Sometimes when we play a show it’s dominantly female and some of the guys get dragged out and I’m not even sure they know they’re coming to see “The Northern Exposure” guy, and it’s always cool to see the dudes getting into the music. Because I’m an actor and people know me from 20 years of being on TV they come in to see our show with really low expectations, which is good for us. Since we know what we’re doing up there on stage, after a few songs I think they forget that Chris in the Morning is up there jamming and it’s just a good little house band up there.

I saw somewhere that Sarah Jessica Parker said she’d like to make “Sex in the City 3.” Do you think there’s any room for your character?

I don’t think there’s room for me in it. I’ve seen a lot of movies, man, that’s what I do. They were saying that was one of the worst movies of the year. I’ve been in some really bad movies, and I’ve been in some good ones—I was in “Tombstone. I was in a TV movie once when I had to close the ozone with a bomb because it was melting the earth. It was called “The Sky’s on Fire.” And it was a really bad TV movie. So I know when I’m in a good one and when I’m in a bad one. I thought “Sex in the City 2” was a fun little ride. It makes no promises.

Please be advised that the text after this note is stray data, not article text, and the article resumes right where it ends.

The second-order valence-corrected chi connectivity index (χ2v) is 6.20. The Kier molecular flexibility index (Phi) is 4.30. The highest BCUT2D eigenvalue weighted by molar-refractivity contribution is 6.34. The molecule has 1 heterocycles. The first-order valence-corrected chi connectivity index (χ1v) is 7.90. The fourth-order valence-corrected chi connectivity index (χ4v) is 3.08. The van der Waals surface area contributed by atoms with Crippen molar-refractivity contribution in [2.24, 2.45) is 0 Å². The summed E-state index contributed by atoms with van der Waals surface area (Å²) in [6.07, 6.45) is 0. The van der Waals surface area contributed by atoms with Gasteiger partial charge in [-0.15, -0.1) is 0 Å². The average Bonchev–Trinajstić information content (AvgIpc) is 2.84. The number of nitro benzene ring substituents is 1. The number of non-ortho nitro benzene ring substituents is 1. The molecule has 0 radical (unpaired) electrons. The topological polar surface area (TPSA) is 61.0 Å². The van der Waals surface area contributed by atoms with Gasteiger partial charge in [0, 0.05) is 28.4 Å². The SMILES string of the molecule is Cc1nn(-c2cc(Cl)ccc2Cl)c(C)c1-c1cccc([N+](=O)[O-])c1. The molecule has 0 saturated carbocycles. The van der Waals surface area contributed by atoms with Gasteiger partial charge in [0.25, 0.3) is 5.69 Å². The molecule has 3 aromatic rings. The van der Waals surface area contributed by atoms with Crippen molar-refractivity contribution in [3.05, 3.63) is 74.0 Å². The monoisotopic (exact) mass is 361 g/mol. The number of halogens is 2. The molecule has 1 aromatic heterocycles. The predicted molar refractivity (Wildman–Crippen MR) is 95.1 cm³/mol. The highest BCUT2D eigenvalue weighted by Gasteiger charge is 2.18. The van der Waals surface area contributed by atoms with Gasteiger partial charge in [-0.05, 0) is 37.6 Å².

For some reason, the critics really vilified it. I know for a fact it took all the air out of the balloon to make another one. But I think they should because they’re fun for me to watch. I’d go see another one and another after that. It’s going on ten years now with these girls that an audience has kind of grown up with them, and now they’re not young girls in the city, they’re ladies.

You have anything coming out that you can talk about?

I don’t have anything coming up. I just worked on this show “Parenthood.” I got to be a rock ’n’ roller on that and I had my real band with me. That was my last thing. Now I’m out with the guys and hopefully the phone will ring. I should say that I already did work on the third season of “The United States of Tara.” It debuts on March 28 on Showtime. Hopefully people will like that and they’ll pick us up and I’ll go do that again next year.